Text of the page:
Joint Fact-Finding Builds Consensus, Makes Partners Out of Adversaries
Mar 8, 2012
RESOLVE was pleased to welcome Masahiro Matsuura, Professor at the University Of Tokyo Graduate School Of Public Policy, to our Washington, DC offices last week to share insights on an important mediation technique known as joint fact-finding (JFF). JFF can be a useful approach to manage many of the challenges that arise at the intersection of science and policy decision-making such as lack of data and contested scientific information. (For more on science-policy challenges, see RESOLVE resources such as When the Sparks Fly: Building Consensus When the Science is Contested; Managing Scientific and Technical Information When the Science is Contested; and Building Knowledge: When Knowledge from “Here” Meets Knowledge from “Away” .)
In contrast to more conventional and often contentious approaches JFF involves bringing a wide variety of stakeholders together to identify what information is needed to answer policy questions, how and by whom information should be gathered and interpreted—including “technical” and “local” knowledge— and how to connect this information to policy decisions . Scientists and technical experts have an important role in “translating” technical information so that non-technical stakeholders understand and can give input on information gathering, processing, and outcomes, and to learn about inherent uncertainties and tradeoffs of different policy options. This process builds trust, cooperation, and can make stakeholders partners and problem-solvers rather than adversaries in the policy-making process.
Dr. Juliana Birkhoff, Vice President of Collaborative Practice at RESOLVE, shared two JFF case studies with Dr. Matsuura. The first case study involved the communities of Falls Hills and Poplar Heights in Fairfax County, Virginia, in which a local stream suffered from regular flooding events that threatened homes, schools, and recreational trails in the area. Dr. Birkhoff used this case to illustrate how traditional science-based policy making can lead to undesirable outcomes, and how JFF can serve as a more effective alternative. Using a traditional problem solving approach, Fairfax County officials consulted a few area homeowners and designed a flood mitigation solution that was based primarily on technical information. When County officials presented their solution to the communities, residents were outraged that the last remaining stand of woods in their neighborhood would be cleared to create a retention pond. To settle the dispute Fairfax County turned to RESOLVE to go back to the drawing board and engage stakeholders in a JFF process. RESOLVE held public meetings where members of the community and technical advisors shared information, built trust, and developed a list of priorities and options that ultimately led to a sustainable solution supported by all stakeholders.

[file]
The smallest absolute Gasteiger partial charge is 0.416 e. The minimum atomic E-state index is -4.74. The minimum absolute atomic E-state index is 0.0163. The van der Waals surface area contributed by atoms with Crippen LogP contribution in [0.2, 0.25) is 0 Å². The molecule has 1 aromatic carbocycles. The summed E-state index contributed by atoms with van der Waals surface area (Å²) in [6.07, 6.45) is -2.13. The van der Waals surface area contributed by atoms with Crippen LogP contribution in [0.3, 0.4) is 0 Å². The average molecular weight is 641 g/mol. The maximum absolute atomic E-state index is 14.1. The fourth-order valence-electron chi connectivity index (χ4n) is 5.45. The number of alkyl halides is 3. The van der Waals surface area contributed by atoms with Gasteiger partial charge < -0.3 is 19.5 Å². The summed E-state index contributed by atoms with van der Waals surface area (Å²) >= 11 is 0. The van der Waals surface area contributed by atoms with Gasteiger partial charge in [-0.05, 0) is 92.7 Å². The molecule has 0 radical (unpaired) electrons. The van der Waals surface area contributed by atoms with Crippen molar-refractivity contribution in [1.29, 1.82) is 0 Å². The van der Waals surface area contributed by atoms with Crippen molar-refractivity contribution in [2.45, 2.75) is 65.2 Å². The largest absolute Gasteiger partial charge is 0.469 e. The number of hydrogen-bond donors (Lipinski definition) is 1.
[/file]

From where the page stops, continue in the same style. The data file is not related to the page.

The second RESOLVE case study involved the development of EPA’s microbial disinfectant byproduct (MDBP) rules. Drinking water is regularly treated with disinfectants in order to kill pathogens that can cause acute health problems, but disinfection creates byproducts that can lead to cancer and other long-term health impacts. The agency needed to make a number of tough choices on how to balance two conflicting objectives. RESOLVE convened a broad range of stakeholders and technical experts to develop a set of rules that significantly reduced public health risks, balanced the interests of stakeholders, and shaped major public infrastructure investments for decades.
We also explored how JFF operates against different cultural backdrops. Dr. Matsuura shared that, historically, the Japanese public has had very high confidence in scientists and government officials. RESOLVE observed that, in the U.S., public confidence is wavering or low for government; and dueling expert scenarios such as climate change and high profile public health cases, among others, often cause the public to question science and scientists. (A December 2011 Gallup poll sheds more light on how Americans rate honesty and integrity of professionals in different fields; respondents were not asked for views of “scientists” in the poll.)
Regardless of historical and cultural differences, we agreed that the erosion of public trust in institutions and experts has created a space for JFF. Dr. Matsuura noted that in Japan serious questions about government’s and scientists’ transparency with regards to nuclear power in general and especially the handling of the Fukushima disaster have diminished public trust in Japanese Institutions. This situation will challenge policy making and JFF—making it difficult to identify experts credible to key stakeholders and the public—but can also serve as an impetus for exploration of JFF techniques in Japanese policy-making and dispute resolution.
Dr. Matsuura is undertaking a three-year research project organized by the Japan Science and Technology Agency in order to learn about and refine the processes involved in JFF. He also plans to review three case studies in the fields of distributed energy systems, food safety, and marine spatial planning. We recorded our conversation and presentation with Dr. Matsuura to share with his colleagues and others in Japan, and are also sharing a link here. We look forward to learning how JFF is implemented and integrated into policy decisions in Japan.